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Mining company trespassed from mine site over endangered plant


The Australian mining company Ioneer was issued a trespass notice today at the Rhyolite Ridge lithium mine site in southwest Nevada.

Bureau of Land Management officials said the citation was for the unauthorized use of Tiehm’s buckwheat habitat. The buckwheat was designated as an endangered species last year since the Rhyolite Ridge site is the only known location of the plant.

“The areas were being used as a laydown area for geotechnical drilling operations associated with collection of subsurface data,” federal officials said. “BLM inspectors confirmed the unauthorized placement of a water bladder and identified remnants of a laydown yard within designated critical habitat.”

The company was given 14 days to respond to the notice.

“While most of the equipment has already been removed, BLM has directed the company to hold on further reclamation of the area until the [U.S. Fish & Wildlife Service] and BLM can be present,” officials said.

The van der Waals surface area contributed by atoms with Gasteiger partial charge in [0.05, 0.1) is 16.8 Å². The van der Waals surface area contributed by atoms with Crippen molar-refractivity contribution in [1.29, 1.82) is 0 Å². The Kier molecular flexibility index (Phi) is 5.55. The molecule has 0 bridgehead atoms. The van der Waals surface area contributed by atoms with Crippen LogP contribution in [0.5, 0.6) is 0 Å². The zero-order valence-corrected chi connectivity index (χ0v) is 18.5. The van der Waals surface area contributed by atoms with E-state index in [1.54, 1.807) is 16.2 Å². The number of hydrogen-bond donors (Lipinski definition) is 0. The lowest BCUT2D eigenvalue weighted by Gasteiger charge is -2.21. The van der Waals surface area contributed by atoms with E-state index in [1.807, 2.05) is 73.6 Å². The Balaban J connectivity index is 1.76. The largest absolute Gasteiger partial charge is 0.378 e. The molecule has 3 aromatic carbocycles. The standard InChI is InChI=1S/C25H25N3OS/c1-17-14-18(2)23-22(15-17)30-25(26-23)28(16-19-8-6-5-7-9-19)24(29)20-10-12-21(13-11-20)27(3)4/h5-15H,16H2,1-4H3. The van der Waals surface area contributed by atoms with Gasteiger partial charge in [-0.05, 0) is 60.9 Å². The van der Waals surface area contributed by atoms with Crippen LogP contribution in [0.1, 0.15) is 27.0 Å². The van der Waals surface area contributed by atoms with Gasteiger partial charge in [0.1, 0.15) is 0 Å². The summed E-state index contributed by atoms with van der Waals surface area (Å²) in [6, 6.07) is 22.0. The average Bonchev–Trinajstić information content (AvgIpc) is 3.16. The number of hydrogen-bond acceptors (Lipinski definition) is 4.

The company responded today by saying it takes responsibility.

“We take full responsibility for the breach and sincerely regret the inadvertent noncompliance with the permit,” Ioneer’s Managing Director Bernard Rowe said. “Since day one, Ioneer has instructed our staff and contractors about the need to observe all permit conditions. We are investigating exactly how this failure occurred, and we will take action to assure total compliance in the future.”    

The trespass comes days after Ioneer announced a federal Department of Energy loan for the lithium mine site.

Scott Lake with the Center for Biological Diversity, which has been battling Ioneer over the plant, filed a complaint with BLM and the USFWS over Ioneer’s use of the site.

“Field visits have revealed that surface use in the Rhyolite Ridge area has exceeded the scope of BLM’s authorization and adversely impacted Tiehm’s buckwheat critical habitat,” Lake wrote in a letter to the federal agencies last week.

That letter prompted the trespass notice to Ioneer.

Teihm’s buckwheat flower. (Photo courtesy of Center for Biological Diversity)
Teihm’s buckwheat flower. (Photo courtesy of Center for Biological Diversity)
Bob Conrad
Bob Conradhttp://thisisreno.com
Bob Conrad is publisher, editor and co-founder of This Is Reno. He has served in communications positions for various state agencies and earned a doctorate in educational leadership from the University of Nevada, Reno in 2011. He is also a part time instructor at UNR and sits on the boards of the Nevada Press Association and Nevada Open Government Coalition.